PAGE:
Romancing the truth: vernacular history and the origin of fiction.
Lecture by Professor Simon Gaunt (Kings College London)
Professor Simon Gaunt is Professor of French Language and Literature at Kings College London.
|A Centre for Translating Cultures lecture|
|Date||22 March 2017|
|Place||Queens Building LT7.1 + 7.2|
|Provider||Centre for Translating Cultures|
His main research interests are: Old French literature; medieval Occitan literature; textual criticism (editing medieval texts); modern critical theory. He has worked on a wide range of twelfth- and thirteenth-century texts, including troubadour lyric, chansons de geste, verse and prose courtly romance, fabliaux, beast epic, hagiography, the Roman de la Rose and medieval travel literature. He is particularly interested in theoretically oriented approaches to medieval literature and textual criticism, notably in relation to feminism and queer theory, Marxism, psychoanalysis, anthropology and postcolonial theory.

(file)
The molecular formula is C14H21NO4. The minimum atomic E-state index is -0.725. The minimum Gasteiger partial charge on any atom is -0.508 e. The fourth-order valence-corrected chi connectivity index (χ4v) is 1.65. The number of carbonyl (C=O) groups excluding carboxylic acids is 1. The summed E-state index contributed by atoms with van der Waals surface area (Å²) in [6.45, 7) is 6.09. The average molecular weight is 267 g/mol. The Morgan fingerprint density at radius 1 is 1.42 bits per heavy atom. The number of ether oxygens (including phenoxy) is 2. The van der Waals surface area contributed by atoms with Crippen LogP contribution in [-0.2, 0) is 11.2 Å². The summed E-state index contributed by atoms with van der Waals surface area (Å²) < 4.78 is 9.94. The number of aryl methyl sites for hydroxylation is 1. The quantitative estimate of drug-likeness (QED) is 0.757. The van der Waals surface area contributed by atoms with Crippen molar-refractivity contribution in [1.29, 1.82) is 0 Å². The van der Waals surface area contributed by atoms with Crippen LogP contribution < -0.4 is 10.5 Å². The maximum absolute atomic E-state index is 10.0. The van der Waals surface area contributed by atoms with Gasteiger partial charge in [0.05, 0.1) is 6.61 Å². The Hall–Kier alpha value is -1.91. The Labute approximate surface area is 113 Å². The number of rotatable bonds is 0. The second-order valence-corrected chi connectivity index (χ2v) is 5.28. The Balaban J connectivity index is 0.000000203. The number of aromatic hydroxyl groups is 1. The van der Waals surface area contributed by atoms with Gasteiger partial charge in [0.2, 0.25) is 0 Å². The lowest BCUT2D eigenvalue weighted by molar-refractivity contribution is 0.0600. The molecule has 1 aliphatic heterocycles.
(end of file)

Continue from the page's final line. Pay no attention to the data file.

His most recent books are Marco Polo's Le Devisement du Monde: Narrative Voice, Language and Diversity (Boydell and Brewer, 2013) and (with Karen Pratt) The Song of Roland and other Poems of Charlemagne (OUP, 2016). He was PI on the AHRC-funded project Medieval Francophone Literary Culture Outside France, and is currently PI on the ERC-funded project The Values of French.
Queens Building LT7.1 + 7.2